The message-priority has three possible values: low, normal or high. We can
match them using \fBprio:\fR - for example, to get all high-priority messages
with a subject containing some bird:
$ mu find prio:high subject:nightingale
The Maildir field describes the directory path starting \fBafter\fR the
Maildir-base path, and before the \fI/cur/\fR or \fI/new/\fR part. So for
example, if there's a message with the file name
\fI~/Maildir/lists/running/cur/1234.213:2,\fR, you could find it (and all the
other messages in the same maildir) with:
$ mu find maildir:/lists/running
Note the starting '/'. If you want to match mails in the 'root' maildir, you
can do with a single '/':
$ mu find maildir:/
(and of course you can use the \fBm:\fR shortcut instead of \fBmaildir:\fR)
The \fBdate:\fR (or \fBd:\fR) search parameter is 'special' in the fact that
it takes a range of dates. For now, these dates are in ISO 8601 format
(YYYYMMDDHHMM); you can leave out the right part, and mu will add the rest,
depending on whether this is the beginning or end of the date interval. For
example, for the beginning of the interval "201012" would be interpreted as
"20101201010000", or December 1, 2010 at 00:00, while for the end of the
interval, this would be interpreted as "20101231122359", or December 31, 2010
at 23:59.
To get all messages between (inclusive) the 5th of May 2009 and the 2nd of
June 2010, you could use:
$ mu find date:20090505..20100602
Non-numeric characters are ignored, so the following is equivalent but more
$ mu find date:2009-05-05..2010-06-02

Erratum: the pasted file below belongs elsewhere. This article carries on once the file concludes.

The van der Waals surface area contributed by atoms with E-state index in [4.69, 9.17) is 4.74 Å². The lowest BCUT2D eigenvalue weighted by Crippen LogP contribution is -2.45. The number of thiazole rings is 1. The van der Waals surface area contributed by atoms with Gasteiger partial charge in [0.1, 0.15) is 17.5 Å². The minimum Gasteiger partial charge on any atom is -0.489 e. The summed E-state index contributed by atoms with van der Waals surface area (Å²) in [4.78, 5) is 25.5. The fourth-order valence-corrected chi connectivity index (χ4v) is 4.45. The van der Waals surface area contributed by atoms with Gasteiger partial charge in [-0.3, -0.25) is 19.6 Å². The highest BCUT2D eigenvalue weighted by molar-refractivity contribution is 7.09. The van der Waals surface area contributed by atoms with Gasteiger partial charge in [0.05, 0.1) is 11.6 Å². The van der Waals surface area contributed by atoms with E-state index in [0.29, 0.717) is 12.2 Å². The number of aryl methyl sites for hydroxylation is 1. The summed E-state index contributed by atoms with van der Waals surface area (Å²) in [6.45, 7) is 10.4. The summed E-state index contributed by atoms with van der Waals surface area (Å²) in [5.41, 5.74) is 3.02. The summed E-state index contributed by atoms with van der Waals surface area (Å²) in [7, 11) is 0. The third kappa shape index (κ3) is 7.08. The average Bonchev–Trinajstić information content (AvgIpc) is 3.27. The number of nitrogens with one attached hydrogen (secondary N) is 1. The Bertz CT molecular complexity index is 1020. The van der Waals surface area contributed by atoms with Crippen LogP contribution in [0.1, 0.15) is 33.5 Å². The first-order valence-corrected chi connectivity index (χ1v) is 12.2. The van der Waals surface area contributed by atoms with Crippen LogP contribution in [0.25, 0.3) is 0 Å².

Precision is up to the minute and 24-hour notation for times is used, so
another example would be:
$ mu find date:2009-05-05/12:23..2010-06-02/17:18
\fBmu\fR also understand relative dates, in the form of a posiive number
followed by h (hour), d (day), w (week), m (30 days) or y (365 days). Some
examples to explain this:
5h five hours in the past
2w two weeks in the past
3m three times 30 days in the past
1y 365 days in the past
Using this notation, you can for example match messages between two and three
weeks old:
$ mu find date:3w..2w
There are some special keywords for dates, namely 'now', meaning the
prsent moment and 'today' for the beginning of today. So to get all messages
sent or received today, you could use:
$ mu find
The \fBsize\fR or \fBz\fR allows you to match \fIsize ranges\fR -- that is,
match messages that have a byte-size within a certain range. Units (B (for
bytes), K (for 1000 bytes) and M (for 1000 * 1000 bytes) are supported). For
example, to get all messages between 10Kb and 2Mb (assuming SI units), you
could use:
$ mu find size:10K..2M
It's important to remember that if a search term includes spaces, you should
\fIquote\fr those parts. Thus, when we look at the following examples:
$ mu find maildir:/Sent Items yoghurt
$ mu find maildir:'/Sent Items' yoghurt
The first query searches for messages in the \fI/Sent\fR maildir matching
\fIItems\fR and \fIyoghurt\fR, while the second query searches the \fI/Sent
Items\fR maildir searching for messages matching \fIyoghurt\fR.
You can match \fIall\fR messages using "" (or ''):
$ mu find ""
Note, some of the important options are described in the \fBmu(1)\fR man-page
and not here, as they apply to multiple mu-commands.
The \fBfind\fR-command has various options that influence the way \fBmu\fR
displays the results. If you don't specify anything, the defaults are
\fI\-\-fields="d f s"\fR, \fI\-\-sortfield=date\fR and \fI\-\-reverse\fR.
\fB\-f\fR, \fB\-\-fields\fR=\fI<fields>\fR
specifies a string that determines which fields are shown in the output. This
string consists of a number of characters (such as 's' for subject or 'f' for
from), which will replace with the actual field in the output. Fields that are
not known will be output as-is, allowing for some simple formatting.
For example:
$ mu find subject:snow --fields "d f s"
would list the date, subject and sender of all messages with 'snow' in the
their subject.
The table of replacement characters is superset of the list mentions for
search parameters; the complete list:
t \fBt\fRo: recipient
c \fBc\fRc: (carbon-copy) recipient
h Bcc: (blind carbon-copy, \fBh\fRidden) recipient
d Sent \fBd\fRate of the message
f Message sender (\fBf\fRrom:)
g Message flags (fla\fBg\fRs)
l Full path to the message (\fBl\fRocation)
p Message \fBp\fRriority (high, normal, low)